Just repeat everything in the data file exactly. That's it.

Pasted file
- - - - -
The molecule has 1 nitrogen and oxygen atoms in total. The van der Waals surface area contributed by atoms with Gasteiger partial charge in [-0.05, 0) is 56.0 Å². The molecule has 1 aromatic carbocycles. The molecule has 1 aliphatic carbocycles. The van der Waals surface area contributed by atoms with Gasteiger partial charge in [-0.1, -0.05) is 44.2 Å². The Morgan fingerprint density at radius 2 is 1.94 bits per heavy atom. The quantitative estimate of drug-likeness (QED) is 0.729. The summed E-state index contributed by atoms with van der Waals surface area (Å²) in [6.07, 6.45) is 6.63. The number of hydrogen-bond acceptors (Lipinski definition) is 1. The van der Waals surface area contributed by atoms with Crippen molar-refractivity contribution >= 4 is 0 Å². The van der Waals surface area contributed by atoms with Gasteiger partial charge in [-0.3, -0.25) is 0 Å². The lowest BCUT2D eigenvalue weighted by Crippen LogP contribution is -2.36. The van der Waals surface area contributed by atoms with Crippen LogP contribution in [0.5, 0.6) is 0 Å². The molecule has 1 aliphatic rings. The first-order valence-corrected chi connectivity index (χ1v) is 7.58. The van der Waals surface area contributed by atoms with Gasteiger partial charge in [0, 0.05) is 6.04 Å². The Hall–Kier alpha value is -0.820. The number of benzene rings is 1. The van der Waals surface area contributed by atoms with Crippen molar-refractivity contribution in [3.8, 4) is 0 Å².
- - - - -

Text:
The molecule has 1 nitrogen and oxygen atoms in total. The van der Waals surface area contributed by atoms with Gasteiger partial charge in [-0.05, 0) is 56.0 Å². The molecule has 1 aromatic carbocycles. The molecule has 1 aliphatic carbocycles. The van der Waals surface area contributed by atoms with Gasteiger partial charge in [-0.1, -0.05) is 44.2 Å². The Morgan fingerprint density at radius 2 is 1.94 bits per heavy atom. The quantitative estimate of drug-likeness (QED) is 0.729. The summed E-state index contributed by atoms with van der Waals surface area (Å²) in [6.07, 6.45) is 6.63. The number of hydrogen-bond acceptors (Lipinski definition) is 1. The van der Waals surface area contributed by atoms with Crippen molar-refractivity contribution >= 4 is 0 Å². The van der Waals surface area contributed by atoms with Gasteiger partial charge in [-0.3, -0.25) is 0 Å². The lowest BCUT2D eigenvalue weighted by Crippen LogP contribution is -2.36. The van der Waals surface area contributed by atoms with Crippen LogP contribution in [0.5, 0.6) is 0 Å². The molecule has 1 aliphatic rings. The first-order valence-corrected chi connectivity index (χ1v) is 7.58. The van der Waals surface area contributed by atoms with Gasteiger partial charge in [0, 0.05) is 6.04 Å². The Hall–Kier alpha value is -0.820. The number of benzene rings is 1. The van der Waals surface area contributed by atoms with Crippen molar-refractivity contribution in [3.8, 4) is 0 Å².